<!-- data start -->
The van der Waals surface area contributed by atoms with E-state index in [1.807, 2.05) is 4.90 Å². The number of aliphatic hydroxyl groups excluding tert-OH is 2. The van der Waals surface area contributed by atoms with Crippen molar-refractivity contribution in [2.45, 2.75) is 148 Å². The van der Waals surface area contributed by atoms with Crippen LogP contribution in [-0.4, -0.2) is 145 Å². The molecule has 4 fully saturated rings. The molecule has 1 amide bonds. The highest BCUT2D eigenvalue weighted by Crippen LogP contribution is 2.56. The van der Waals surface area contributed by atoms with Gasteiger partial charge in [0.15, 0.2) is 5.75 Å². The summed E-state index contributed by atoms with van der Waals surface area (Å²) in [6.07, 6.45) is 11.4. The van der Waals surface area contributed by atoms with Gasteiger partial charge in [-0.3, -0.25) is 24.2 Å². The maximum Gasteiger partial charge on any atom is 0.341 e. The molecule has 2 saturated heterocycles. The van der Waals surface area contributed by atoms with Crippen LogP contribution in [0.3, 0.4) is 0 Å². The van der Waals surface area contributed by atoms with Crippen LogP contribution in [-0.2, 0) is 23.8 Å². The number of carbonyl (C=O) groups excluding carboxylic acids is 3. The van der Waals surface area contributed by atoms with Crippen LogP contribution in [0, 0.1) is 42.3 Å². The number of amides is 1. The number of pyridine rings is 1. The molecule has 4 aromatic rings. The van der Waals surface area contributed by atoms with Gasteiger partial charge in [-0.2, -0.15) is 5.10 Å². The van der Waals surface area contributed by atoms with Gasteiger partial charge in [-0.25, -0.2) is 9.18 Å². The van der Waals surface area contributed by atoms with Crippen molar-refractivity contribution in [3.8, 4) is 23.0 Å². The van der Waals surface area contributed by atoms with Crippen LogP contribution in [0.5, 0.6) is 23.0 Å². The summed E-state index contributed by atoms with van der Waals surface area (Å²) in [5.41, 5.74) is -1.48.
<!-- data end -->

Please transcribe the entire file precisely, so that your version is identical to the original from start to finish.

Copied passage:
The van der Waals surface area contributed by atoms with E-state index in [1.807, 2.05) is 4.90 Å². The number of aliphatic hydroxyl groups excluding tert-OH is 2. The van der Waals surface area contributed by atoms with Crippen molar-refractivity contribution in [2.45, 2.75) is 148 Å². The van der Waals surface area contributed by atoms with Crippen LogP contribution in [-0.4, -0.2) is 145 Å². The molecule has 4 fully saturated rings. The molecule has 1 amide bonds. The highest BCUT2D eigenvalue weighted by Crippen LogP contribution is 2.56. The van der Waals surface area contributed by atoms with Gasteiger partial charge in [0.15, 0.2) is 5.75 Å². The summed E-state index contributed by atoms with van der Waals surface area (Å²) in [6.07, 6.45) is 11.4. The van der Waals surface area contributed by atoms with Gasteiger partial charge in [-0.3, -0.25) is 24.2 Å². The maximum Gasteiger partial charge on any atom is 0.341 e. The molecule has 2 saturated heterocycles. The van der Waals surface area contributed by atoms with Crippen LogP contribution in [0.3, 0.4) is 0 Å². The van der Waals surface area contributed by atoms with Crippen LogP contribution in [-0.2, 0) is 23.8 Å². The number of carbonyl (C=O) groups excluding carboxylic acids is 3. The van der Waals surface area contributed by atoms with Crippen LogP contribution in [0, 0.1) is 42.3 Å². The number of amides is 1. The number of pyridine rings is 1. The molecule has 4 aromatic rings. The van der Waals surface area contributed by atoms with Gasteiger partial charge in [-0.2, -0.15) is 5.10 Å². The van der Waals surface area contributed by atoms with Gasteiger partial charge in [-0.25, -0.2) is 9.18 Å². The van der Waals surface area contributed by atoms with Crippen molar-refractivity contribution in [3.8, 4) is 23.0 Å². The van der Waals surface area contributed by atoms with Crippen LogP contribution in [0.5, 0.6) is 23.0 Å². The summed E-state index contributed by atoms with van der Waals surface area (Å²) in [5.41, 5.74) is -1.48.